30 May 2012

A crappy way to treat a neighbourhood

May 30, 2012 CityCaucus.com
A crappy way to treat a neighbourhood
Riverfront Park, seen from Romer's Burger Bar

A former park commissioner watches a waterfront park lose its lustre

The Fraserlands neighbourhood in southeast Vancouver is truly a hidden gem. Riverfront pathways meander along the Fraser and awesome bike paths make access to the outdoors very easy. The neighbourliness is something I have not experienced anywhere else in the city. This camaraderie might be due to the accessibility of outdoor activities, so that one tends to see more of their neighbours.

When I moved here the City, through the Park Board, had a dedicated gardener for Riverfront Park—a green space extending along the Fraser from the foot of Victoria Dr. all the way to Kerr St. The paths, verges, lawns and fields were well maintained and the gardens bloomed throughout the summer with a riot of colour. Picnickers and sports enthusiasts flocked here year round. Along the bike path, which runs the length of the railroad tracks, the grass was trimmed and the shrubs were pruned regularly – 3 to 4 times per season – making this a model neighbourhood.

This all changed with the election of a Vision Vancouver majority to both City Hall and the Park Board. Since Vision was elected in 2008 they have cut the parks maintenance budget every year. In my neighbourhood this has meant that the dedicated gardener has vanished, the gardens are neglected and the lawns and fields have been cut fewer times. The picnic area is often covered in litter and the garbage cans overflow. Along the boulevards and verges the grass and shrubs have not been maintained at all. This has resulted in a sharp increase in the amount of litter and even household garbage piling up.

When the City no longer takes pride in its property, people tend to disrespect it as well. Several times I have seen individuals urinating on the verges and in the park, and this morning I saw someone defecating along the bike path—simply because he thought he could not be seen hidden by the uncut grass. A few years ago the Park Board talked about closing washrooms—seems some people thought they had.

I called 3-1-1 (thanks Sam!) and was told a Streets crew would come out within the next week to ‘take a look’, but I really don’t think it should take someone defecating in front of my home to get the city to clean up its land. Some of my neighbours are so disgusted by the lack of maintenance that they have started guerrilla gardens—a move I applaud. A motion I brought to the Board last term allows them to do this, but unless they are granted approval from the City they run the risk of losing their flower beds.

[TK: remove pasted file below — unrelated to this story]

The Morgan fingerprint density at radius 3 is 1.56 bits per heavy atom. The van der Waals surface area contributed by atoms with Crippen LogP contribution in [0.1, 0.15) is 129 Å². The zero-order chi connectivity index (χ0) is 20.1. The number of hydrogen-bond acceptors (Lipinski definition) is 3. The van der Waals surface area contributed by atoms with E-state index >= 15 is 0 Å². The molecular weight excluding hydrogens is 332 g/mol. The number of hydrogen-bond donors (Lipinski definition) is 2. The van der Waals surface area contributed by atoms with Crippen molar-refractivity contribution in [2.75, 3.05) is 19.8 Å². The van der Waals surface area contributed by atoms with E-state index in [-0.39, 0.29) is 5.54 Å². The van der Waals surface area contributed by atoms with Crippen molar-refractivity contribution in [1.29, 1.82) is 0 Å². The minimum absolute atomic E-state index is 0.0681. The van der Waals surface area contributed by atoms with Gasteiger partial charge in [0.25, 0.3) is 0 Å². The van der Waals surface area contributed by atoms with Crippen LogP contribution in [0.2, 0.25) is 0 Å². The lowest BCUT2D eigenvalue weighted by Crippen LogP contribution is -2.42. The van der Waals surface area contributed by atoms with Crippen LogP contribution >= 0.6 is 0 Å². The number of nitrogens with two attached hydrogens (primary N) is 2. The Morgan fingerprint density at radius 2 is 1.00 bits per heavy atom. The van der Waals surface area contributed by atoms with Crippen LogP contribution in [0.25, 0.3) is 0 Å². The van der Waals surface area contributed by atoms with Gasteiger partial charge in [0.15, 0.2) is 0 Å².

I have always encouraged people to help keep their neighbourhoods clean. I have participated in neighbourhood and beach clean-ups and I have supported neighbourhood gardens. However, if the City doesn’t do its part in keeping neighbourhoods clean, trim, and safe, neighbourhoods will continue to deteriorate. Then citizens will become increasingly alienated from each other and our gorgeous city will lose its charm and beauty. It’s time the city made neighbourhoods a priority. We pay taxes for a safe, clean and beautiful city, let’s spend them to keep Vancouver a livable city.

published 30 may 2012 @ www.citycaucus.com

07 May 2012

World Migratory Bird Day celebrations in Vancouver

from the Park Board:
Vancouver—with some of Canada’s most important bird habitat—is the perfect place to lead the country in celebrating World Migratory Bird Day.
To recognize the importance of birds to a healthy ecosystem, a series of events will be held across the city on May 12.
9:30 am Proclamation
Vancouver Park Board Chair Constance Barnes will make a proclamation of World Migratory Bird Day in Vancouver, and will be joined by Vancouver-West End MLA Spencer Chandra Herbert and ornithologist and author Dr. Rob Butler, who will talk about the significance of birds in our city, at the heron colony in Stanley Park, 2099 Beach Avenue
10 am    Bird Walks Around Town
Bird experts will lead bird walks in five different Vancouver parks
  • Stanley Park (leave Heron colony at 10 am; three walks, one in Punjabi)
  • Everett Crowley Park (meet in Kerr Street parking lot at 9:45 am)
  • The Sanctuary at Hastings Park (meet on the N.E. corner of Hastings and Renfrew streets at 9:45 am)
  • Jericho Park (meet in east side parking lot at 9:45 am)
  • Queen Elizabeth Park (meet in front of Bloedel Conservatory at 9:45 am; two walks, one in Mandarin)
1 – 4 pm         Open Bird House
Exhibits and activities for all ages in the Alice MacKay Room of the central branch of the Vancouver Public Library, 350 West Georgia Street
2 pm             Feature Presentation
Bird biologist Russell Cannings in the Alice MacKay Room of the central branch of the Vancouver Public Library, 350 West Georgia Street
There is also a birding display at Tourism Vancouver’s downtown Visitor Centre, 200 Burrard Street through to May 31 (daily 8:30 am – 6 pm).
English Bay and Burrard Inlet are designated an Important Bird Area (IBA) of Canada. The IBA program is coordinated by BirdLife International and aims to identify conserve and monitor essential bird habitats around the world. Numerous waterbirds use the protected waters of Burrard Inlet for feeding. Waterfowl numbers peak in midwinter here, while species diversity of waterbirds peaks in October.
World Migratory Bird Day was initiated in 2006 and is a global awareness-raising campaign highlighting the need for the protection of migratory birds and their habitats. On the second weekend each May, people around the world take action and organise public events such as bird festivals, education programmes and bird watching excursions to celebrate World Migratory Bird Day.
Media enquiries: Daria Wojnarski, Communications Coordinator, at (t) 604-257-8440 or (c) 604-561-6925